With the price of electricity continually rising, many people are attempting to save money by keeping the thermostat turned down several degrees below comfort level during the winter months. With a little advance planning, this can be done with minimal discomfort.
There is also the ever-present threat of a prolonged power failure due to a natural disaster, a terrorist attack, or the malfunction in some part of the power grid. If any of these events occur during winter, the effects on those marooned in cold homes could be serious.
Here are a few tips on how to make life in a cold house a little less unpleasant:
* Before an emergency arises, consider installing a wood stove or fireplace. Wood is cheaper than gas, oil or electricity and a supplementary heat source can be a major asset in time of crisis.
* Keep windows air-tight. If you don’t have storm windows, you can purchase temporary window caulking and plastic film to seal leaks. At least, stuff a towel or old shirt in front of any noticeable draughts. Hanging heavy curtains will also help keep out the cold air. If the sun shines on the window during the day, open the curtains so solar heat can be absorbed into the room.
* Seal the door. Check around the frame for any leaks. They can be remedied by putting weather stripping around the frame. Stuff a towel along the bottom to keep cold air out.
* Close off unused rooms, and use a smaller room as a bed-sitting room. There will be less area to keep warm. An inner room is best, Every closed door and empty room is a barrier between you and the cold outside air.
* Light candles. They give off a significant amount of heat, but be careful not to place them near anything flammable, or where they can be accidentally knocked over. Never leave a candle unattended.
* Keep moving. Dance, exercise, play games; movement produces body heat.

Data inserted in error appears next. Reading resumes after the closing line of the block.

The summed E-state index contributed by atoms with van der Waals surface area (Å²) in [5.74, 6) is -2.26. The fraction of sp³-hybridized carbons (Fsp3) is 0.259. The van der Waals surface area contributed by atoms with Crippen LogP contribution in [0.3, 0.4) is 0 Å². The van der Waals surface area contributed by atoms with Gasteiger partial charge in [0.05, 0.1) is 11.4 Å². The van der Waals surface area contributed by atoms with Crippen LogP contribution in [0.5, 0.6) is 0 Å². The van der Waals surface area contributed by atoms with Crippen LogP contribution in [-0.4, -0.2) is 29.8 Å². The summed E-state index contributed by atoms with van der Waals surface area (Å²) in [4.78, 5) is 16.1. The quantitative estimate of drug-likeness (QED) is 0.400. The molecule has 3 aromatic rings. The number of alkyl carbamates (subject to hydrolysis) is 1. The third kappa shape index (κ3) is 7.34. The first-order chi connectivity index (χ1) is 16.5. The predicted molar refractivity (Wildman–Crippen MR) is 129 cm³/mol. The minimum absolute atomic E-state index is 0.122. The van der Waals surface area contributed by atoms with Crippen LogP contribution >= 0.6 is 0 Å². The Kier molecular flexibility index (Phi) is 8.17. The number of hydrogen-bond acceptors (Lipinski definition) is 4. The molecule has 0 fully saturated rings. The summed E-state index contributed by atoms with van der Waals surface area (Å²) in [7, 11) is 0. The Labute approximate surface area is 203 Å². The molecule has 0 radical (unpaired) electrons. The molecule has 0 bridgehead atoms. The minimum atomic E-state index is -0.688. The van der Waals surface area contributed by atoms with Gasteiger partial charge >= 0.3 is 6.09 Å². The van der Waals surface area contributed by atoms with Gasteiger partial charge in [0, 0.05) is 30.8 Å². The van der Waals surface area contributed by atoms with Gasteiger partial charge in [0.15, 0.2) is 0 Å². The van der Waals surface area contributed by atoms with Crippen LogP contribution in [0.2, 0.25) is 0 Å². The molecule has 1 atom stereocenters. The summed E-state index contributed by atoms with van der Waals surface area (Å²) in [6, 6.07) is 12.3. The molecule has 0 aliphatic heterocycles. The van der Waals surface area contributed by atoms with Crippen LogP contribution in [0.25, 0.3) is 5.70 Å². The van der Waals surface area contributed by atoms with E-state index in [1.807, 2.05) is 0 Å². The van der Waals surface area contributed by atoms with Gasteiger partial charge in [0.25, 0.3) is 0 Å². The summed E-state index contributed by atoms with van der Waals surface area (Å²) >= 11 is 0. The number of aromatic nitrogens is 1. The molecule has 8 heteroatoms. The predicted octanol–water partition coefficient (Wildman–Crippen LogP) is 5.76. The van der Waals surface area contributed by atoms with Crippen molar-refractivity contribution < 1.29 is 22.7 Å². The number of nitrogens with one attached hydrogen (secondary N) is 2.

* Drape blankets over every chair and sofa. When you sit down, cover up.
* Dress in layers.The air trapped between each layer will act as insulation and will help retain body heat. Wool and synthetic fabrics are best. Don’t forget a hat, gloves, heavy socks and slippers.
* Have a thick robe or dressing gown ready to top your other clothes for resting or sleeping.
* If you have hot water, take a hot bath or shower. Not only will you feel warmer, but the steam will add heat and humidity to the surrounding room.
* Cook and bake if possible. Heat from the stove and oven will heat the kitchen.
* Keep hot water bottles on hand. They are cheap and effective ways of heating up a cold bed.
* Invite friends over. The more body heat in a room, the better.
* Enjoy warm drinks and eat hearty meals, along with plenty of water to aid digestion.
* Cuddle up on the couch or in bed with someone else or with a pet. The closer you cuddle, the more body heat you can build up.
* Keep those sleeping bags used for camping during the summer handy. They can provide an extra source of insulation when tucked under regular layers of bed covers.
Whether your home is cool by choice, because of an unexpected power outage, or through a natural or manmade disaster, these hints will help you survive until the crisis passes, or even until Spring, if necessary.
Keep them in mind and plan ahead, so they can be implemented as quickly and expeditiously as possible, if needed. As the old adage says, “It’s better to be safe than sorry.”